Like package, but	makes a	package	for each depending
		      port as well.

     readmes	      Create a port's README.html.  This can be	used from
		      /usr/ports to create a browsable web of all ports	on
		      your system!

     search	      Search the INDEX file for	the pattern specified by the
		      key (searches the	port name, comment, and	dependencies),
		      name (searches the port name only), path (searches the
		      port path), info (searches the port info), maint
		      (searches	the port maintainer), cat (searches the	port
		      category), bdeps (searches the port build-time depen-
		      dency), rdeps (searches the port run-time	dependency)
		      make(1) variables, and their exclusion counterparts:
		      xname, xkey etc.	For example, one would type:

			    cd /usr/ports && make search name=query

		      to find all ports	whose name matches "query".  Results
		      include the matching ports' path,	comment, maintainer,
		      build dependencies, and run dependencies.

			    cd /usr/ports && make search name=pear- \

		      To find all ports	whose names contain "pear-" and	which
		      do not have apache listed	in build-time dependencies.

			    cd /usr/ports && make search name=pear- \

		      To find all ports	whose names contain "pear-", but not
		      "html" or	"http".

			    make search	key=apache display=name,path,info keylim=1

		      To find ports that contain "apache" in either of the
		      name, path, info fields, ignore the rest of the record.

     describe	      Generate a one-line description of each port for use in
		      the INDEX	file.

     index	      Create /usr/ports/INDEX, which is	used by	the
		      pretty-print-* and search	targets.  Running the index
		      target will ensure your INDEX file is up to date with
		      your ports tree.

     fetchindex	      Fetch the	INDEX file from	the FreeBSD cluster.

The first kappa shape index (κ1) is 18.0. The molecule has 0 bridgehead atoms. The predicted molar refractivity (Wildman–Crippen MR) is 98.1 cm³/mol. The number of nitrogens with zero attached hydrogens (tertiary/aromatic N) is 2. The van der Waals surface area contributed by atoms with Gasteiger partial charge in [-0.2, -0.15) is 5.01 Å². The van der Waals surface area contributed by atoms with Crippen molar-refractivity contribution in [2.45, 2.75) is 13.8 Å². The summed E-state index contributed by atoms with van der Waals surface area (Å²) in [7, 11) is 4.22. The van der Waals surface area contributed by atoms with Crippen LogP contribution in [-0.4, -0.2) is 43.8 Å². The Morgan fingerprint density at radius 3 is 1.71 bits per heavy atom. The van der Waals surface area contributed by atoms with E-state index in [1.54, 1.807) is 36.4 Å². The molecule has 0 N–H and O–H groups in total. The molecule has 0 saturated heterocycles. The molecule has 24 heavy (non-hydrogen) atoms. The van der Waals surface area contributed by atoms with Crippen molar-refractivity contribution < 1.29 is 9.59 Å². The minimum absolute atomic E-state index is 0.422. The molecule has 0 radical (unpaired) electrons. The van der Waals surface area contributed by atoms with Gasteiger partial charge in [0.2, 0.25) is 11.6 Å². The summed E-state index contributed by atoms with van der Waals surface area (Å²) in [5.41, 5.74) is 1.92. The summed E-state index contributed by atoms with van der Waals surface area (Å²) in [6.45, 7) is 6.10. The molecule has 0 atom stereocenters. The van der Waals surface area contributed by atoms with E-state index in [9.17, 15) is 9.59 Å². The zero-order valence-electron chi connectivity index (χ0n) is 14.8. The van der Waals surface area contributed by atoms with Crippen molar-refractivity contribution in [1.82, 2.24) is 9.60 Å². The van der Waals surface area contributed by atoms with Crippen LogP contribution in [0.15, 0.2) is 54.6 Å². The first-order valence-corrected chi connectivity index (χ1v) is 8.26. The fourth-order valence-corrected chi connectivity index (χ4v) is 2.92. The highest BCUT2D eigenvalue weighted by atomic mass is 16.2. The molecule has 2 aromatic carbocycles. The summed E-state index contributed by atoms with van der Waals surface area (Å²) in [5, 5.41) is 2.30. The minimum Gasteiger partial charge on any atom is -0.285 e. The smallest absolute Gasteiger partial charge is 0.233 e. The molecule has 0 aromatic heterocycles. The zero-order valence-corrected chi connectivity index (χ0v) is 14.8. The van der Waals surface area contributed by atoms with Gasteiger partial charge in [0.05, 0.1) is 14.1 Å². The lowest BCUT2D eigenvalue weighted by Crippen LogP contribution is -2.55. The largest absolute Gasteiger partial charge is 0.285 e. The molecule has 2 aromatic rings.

You can change all	of these.

     PORTSDIR	   Location of the ports tree.	This is	/usr/ports on FreeBSD
		   and OpenBSD,	and /usr/pkgsrc	on NetBSD.

     WRKDIRPREFIX  Where to create any temporary files.	 Useful	if PORTSDIR is
		   read-only (perhaps mounted from a CD-ROM).

     DISTDIR	   Where to find/put distfiles,	normally distfiles/ in

     PACKAGES	   Used	only for the package target; the base directory	for
		   the packages	tree, normally packages/ in PORTSDIR.  If this
		   directory exists, the package tree will be (partially) con-
		   structed.  This directory does not have to exist; if	it
		   does	not, packages will be placed into the current direc-
		   tory, or you	can define one of

		   PKGREPOSITORY  Directory to put the package in.

		   PKGFILE	  The full path	to the package.

     PREFIX	   Where to install things in general (usually /usr/local or

     MASTER_SITES  Primary sites for distribution files	if not found locally.

     PATCH_SITES   Primary locations for distribution patch files if not found

		   If set, go to the master FreeBSD site for all files.

		   Try going to	these sites for	all files and patches, first.

		   If defined, do not let clean	recurse	to dependencies.

     FETCH_CMD	   Command to use to fetch files.  Normally fetch(1).

		   If set, overwrite any existing package registration on the

     MOTIFLIB	   Location of libXm.{a,so}.

     INTERACTIVE   If defined, only operate on a port if it requires interac-

     BATCH	   If defined, only operate on a port if it can	be installed
		   100%	automatically.

     OPTIONS	   If defined, list of what WITH_* options this	port accepts.
		   Note: to make OPTIONS actually work,	it is necessary	to in-
		   clude before	starting to test the WITH_*

     /usr/ports			The default ports directory (FreeBSD and
     /usr/pkgsrc		The default ports directory (NetBSD).
     /usr/ports/Mk/	The big	Kahuna.

     make(1), pkg_add(1), pkg_create(1), pkg_delete(1),	pkg_info(1),

     The following are part of the ports collection:

     pib(1), portcheckout(1), portlint(1)

     The FreeBSD Handbook. (searchable index of all ports)

     This man page was originated by David O'Brien.

     The Ports Collection appeared in FreeBSD 1.0.  It has since spread	to
     NetBSD and	OpenBSD.

     Ports documentation is split over four places --
     /usr/ports/Mk/,	The Porter's Handbook, the "Packages and
     Ports" chapter of The FreeBSD Handbook, and this man page.

     This man page is too long.

BSD				 June 16, 2004				   BSD